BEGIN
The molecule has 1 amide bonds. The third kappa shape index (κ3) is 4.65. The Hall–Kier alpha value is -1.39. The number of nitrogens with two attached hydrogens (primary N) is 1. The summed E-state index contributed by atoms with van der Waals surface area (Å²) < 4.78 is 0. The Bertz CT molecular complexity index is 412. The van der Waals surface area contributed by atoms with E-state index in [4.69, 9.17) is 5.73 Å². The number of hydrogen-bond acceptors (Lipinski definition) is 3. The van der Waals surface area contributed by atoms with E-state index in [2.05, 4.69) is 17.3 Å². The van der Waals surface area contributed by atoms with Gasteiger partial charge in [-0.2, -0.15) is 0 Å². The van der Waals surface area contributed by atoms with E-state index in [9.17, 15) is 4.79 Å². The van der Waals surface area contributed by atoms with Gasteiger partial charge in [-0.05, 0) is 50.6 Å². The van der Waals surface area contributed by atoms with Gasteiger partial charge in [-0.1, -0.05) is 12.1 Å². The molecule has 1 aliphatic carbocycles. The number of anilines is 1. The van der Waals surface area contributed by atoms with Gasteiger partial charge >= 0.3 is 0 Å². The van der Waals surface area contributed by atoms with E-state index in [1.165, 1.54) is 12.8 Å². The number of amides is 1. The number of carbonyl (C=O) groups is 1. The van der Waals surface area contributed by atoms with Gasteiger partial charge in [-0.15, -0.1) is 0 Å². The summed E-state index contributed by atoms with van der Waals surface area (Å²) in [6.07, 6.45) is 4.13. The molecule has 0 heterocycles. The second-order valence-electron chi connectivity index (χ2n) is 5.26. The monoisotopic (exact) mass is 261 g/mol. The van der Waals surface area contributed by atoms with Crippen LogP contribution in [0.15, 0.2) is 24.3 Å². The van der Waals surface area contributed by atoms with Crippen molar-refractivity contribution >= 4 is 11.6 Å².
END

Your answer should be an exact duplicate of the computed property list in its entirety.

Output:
The molecule has 1 amide bonds. The third kappa shape index (κ3) is 4.65. The Hall–Kier alpha value is -1.39. The number of nitrogens with two attached hydrogens (primary N) is 1. The summed E-state index contributed by atoms with van der Waals surface area (Å²) < 4.78 is 0. The Bertz CT molecular complexity index is 412. The van der Waals surface area contributed by atoms with E-state index in [4.69, 9.17) is 5.73 Å². The number of hydrogen-bond acceptors (Lipinski definition) is 3. The van der Waals surface area contributed by atoms with E-state index in [2.05, 4.69) is 17.3 Å². The van der Waals surface area contributed by atoms with Gasteiger partial charge in [-0.2, -0.15) is 0 Å². The van der Waals surface area contributed by atoms with E-state index in [9.17, 15) is 4.79 Å². The van der Waals surface area contributed by atoms with Gasteiger partial charge in [-0.05, 0) is 50.6 Å². The van der Waals surface area contributed by atoms with Gasteiger partial charge in [-0.1, -0.05) is 12.1 Å². The molecule has 1 aliphatic carbocycles. The number of anilines is 1. The van der Waals surface area contributed by atoms with Gasteiger partial charge >= 0.3 is 0 Å². The van der Waals surface area contributed by atoms with E-state index in [1.165, 1.54) is 12.8 Å². The number of amides is 1. The number of carbonyl (C=O) groups is 1. The van der Waals surface area contributed by atoms with Gasteiger partial charge in [-0.15, -0.1) is 0 Å². The summed E-state index contributed by atoms with van der Waals surface area (Å²) in [6.07, 6.45) is 4.13. The molecule has 0 heterocycles. The second-order valence-electron chi connectivity index (χ2n) is 5.26. The monoisotopic (exact) mass is 261 g/mol. The van der Waals surface area contributed by atoms with Crippen LogP contribution in [0.15, 0.2) is 24.3 Å². The van der Waals surface area contributed by atoms with Crippen molar-refractivity contribution >= 4 is 11.6 Å².